In these heartbreaking times, it’s easy to question where the world is going and to search for hope, goodness and truth in it all.
But that can lead to painful questions. What is truth when somebody is callously killed? What is truth when unrest and turmoil sweep across cities? What is truth when disease ravages nations? What is truth when new headlines seep into your thoughts, wearing down your well-being and upending your balance?
Here we are, in the throes of chaos, hurting at the result, wondering what is truth in all this?
It’s a question that goes back thousands of years. The serpent questioned truth in the Garden of Eden. Pontius Pilate asked what it is when Jesus was on trial. Philosophers like Plato and Friedrich Nietzsche have dissected the concept and attempted to define it.
Ultimately, I’ve found the only foundation of truth that remains stable in turbulent times is Jesus.
“Jesus said to him, ‘I am the way, the truth, and the life. No one comes to the Father except through me.'” (John 14:6)
If Jesus is truth, what did He teach? In its simplest form, His message can be summed up in one word: Love.
“And you must love the Lord your God with all your heart, all your soul, all your mind, and all your strength. The second is equally important: ‘Love your neighbor as yourself.’ No other commandment is greater than these.” (Mark 12:30-31 NLT)
Love God. Love your neighbor. Jesus didn’t hesitate to highlight the importance of both these commandments. You can’t truly love God if you don’t love your neighbor. And it appears evident that our world has failed terribly in loving our neighbors.
But what is love? The Greek language has multiple terms for love, which we as humans display and receive. Selfless agape love that gives itself for another. Brotherly philea love that supports and encourages. Intimate eros love that bonds a couple. Familial storge love that parents feel for their children.
But perhaps the most beautiful explanation of love comes from Paul’s words in 1 Corinthians 13:4-8, which I’ve taken the liberty to separate into bullet points.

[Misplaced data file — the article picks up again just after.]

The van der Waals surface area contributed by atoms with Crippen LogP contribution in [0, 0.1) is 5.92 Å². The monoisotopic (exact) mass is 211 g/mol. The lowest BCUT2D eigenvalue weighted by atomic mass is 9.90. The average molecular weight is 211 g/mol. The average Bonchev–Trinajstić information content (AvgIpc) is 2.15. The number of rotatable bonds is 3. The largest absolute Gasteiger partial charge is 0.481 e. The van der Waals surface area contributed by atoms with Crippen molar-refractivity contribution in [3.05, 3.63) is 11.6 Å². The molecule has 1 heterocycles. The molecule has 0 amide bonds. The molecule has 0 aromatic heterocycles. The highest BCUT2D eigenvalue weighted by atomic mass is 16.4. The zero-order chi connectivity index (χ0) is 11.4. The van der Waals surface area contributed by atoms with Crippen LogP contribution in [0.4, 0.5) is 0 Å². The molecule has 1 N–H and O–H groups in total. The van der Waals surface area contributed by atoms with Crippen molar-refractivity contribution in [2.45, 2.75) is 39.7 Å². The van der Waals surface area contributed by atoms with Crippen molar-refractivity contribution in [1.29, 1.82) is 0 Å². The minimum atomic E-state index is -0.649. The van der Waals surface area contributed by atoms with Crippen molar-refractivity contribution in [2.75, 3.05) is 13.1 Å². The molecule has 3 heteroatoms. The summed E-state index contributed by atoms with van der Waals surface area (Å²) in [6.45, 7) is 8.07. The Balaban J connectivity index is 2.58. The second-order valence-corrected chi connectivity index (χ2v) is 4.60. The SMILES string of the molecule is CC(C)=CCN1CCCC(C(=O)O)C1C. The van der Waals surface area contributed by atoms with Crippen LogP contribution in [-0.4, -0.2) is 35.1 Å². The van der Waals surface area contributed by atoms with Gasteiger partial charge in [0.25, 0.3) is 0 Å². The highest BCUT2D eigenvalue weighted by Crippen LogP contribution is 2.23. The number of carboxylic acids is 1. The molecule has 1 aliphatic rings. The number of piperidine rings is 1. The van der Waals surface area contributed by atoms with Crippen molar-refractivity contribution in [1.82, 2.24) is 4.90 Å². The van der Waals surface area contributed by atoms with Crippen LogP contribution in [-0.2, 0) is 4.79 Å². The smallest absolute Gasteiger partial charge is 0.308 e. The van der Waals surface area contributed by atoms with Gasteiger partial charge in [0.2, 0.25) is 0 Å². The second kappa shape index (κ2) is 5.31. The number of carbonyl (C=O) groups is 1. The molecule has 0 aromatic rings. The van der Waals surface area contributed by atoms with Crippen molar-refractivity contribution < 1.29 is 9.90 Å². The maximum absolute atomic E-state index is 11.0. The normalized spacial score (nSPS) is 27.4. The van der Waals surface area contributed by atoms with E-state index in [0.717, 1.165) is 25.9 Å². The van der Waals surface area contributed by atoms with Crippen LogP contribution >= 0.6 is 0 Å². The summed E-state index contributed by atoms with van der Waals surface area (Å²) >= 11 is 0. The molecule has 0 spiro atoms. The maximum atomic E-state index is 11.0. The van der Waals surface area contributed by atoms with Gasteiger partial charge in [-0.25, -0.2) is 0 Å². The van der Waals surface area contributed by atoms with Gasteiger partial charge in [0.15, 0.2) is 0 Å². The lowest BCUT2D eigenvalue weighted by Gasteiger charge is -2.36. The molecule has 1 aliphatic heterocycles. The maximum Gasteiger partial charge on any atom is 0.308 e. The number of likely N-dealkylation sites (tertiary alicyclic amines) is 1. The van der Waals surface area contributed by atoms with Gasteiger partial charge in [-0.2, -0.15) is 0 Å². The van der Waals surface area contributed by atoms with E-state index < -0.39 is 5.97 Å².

- Love is patient
- Love is kind
- Love does not envy
- Love does not boast
- Love is not proud
- Love does not dishonor others
- Love is not self-seeking
- Love is not easily angered
- Love keeps no record of wrongs
- Love does not delight in evil but rejoices with the truth
- Love always protects
- Love always trusts
- Love always hopes
- Love always perseveres
- Love never fails
Jesus was the perfect demonstration of love. His love didn’t discriminate between race, class, sect or ability.
He showed love to everybody. He went out of His way to listen, to show personal attention to individuals who were desperate or hurting. He heard the call of the helpless. He saw the oppressed.
We must follow Jesus’ example and love our fellow humans in this world. When we are filled with God’s perfect love, that love overflows to those we encounter. And that is what Jesus desires, because perfect love has the power to cast out fear.
But an important part of the love equation is the fact that in order to love your neighbor as yourself, you must first love yourself. And, let’s be honest, that can be difficult sometimes. You might not think you deserve love — from God, from others or from yourself. Perhaps you’ve never experienced the kind of love described in 1 Corinthians 13. If not, my friend, be encouraged.
“Greater love has no one than this, than to lay down his life for his friends.” (John 15:13 NKJV) And that’s exactly what Jesus did for you. Even in your imperfection, Jesus loved you enough to die for you, to save you, to give you hope.
“God showed how much He loved us by sending His one and only Son into the world so that we might have eternal life through Him. This is real love — not that we loved God, but that He loved us and sent His Son as a sacrifice to take away our sins.” (1 John 4:9-10 NLT)
Jesus loved you enough to die for you. He loved your neighbor enough to die for her and him. So, let’s learn from Him and actively share God’s love with ourselves and with others.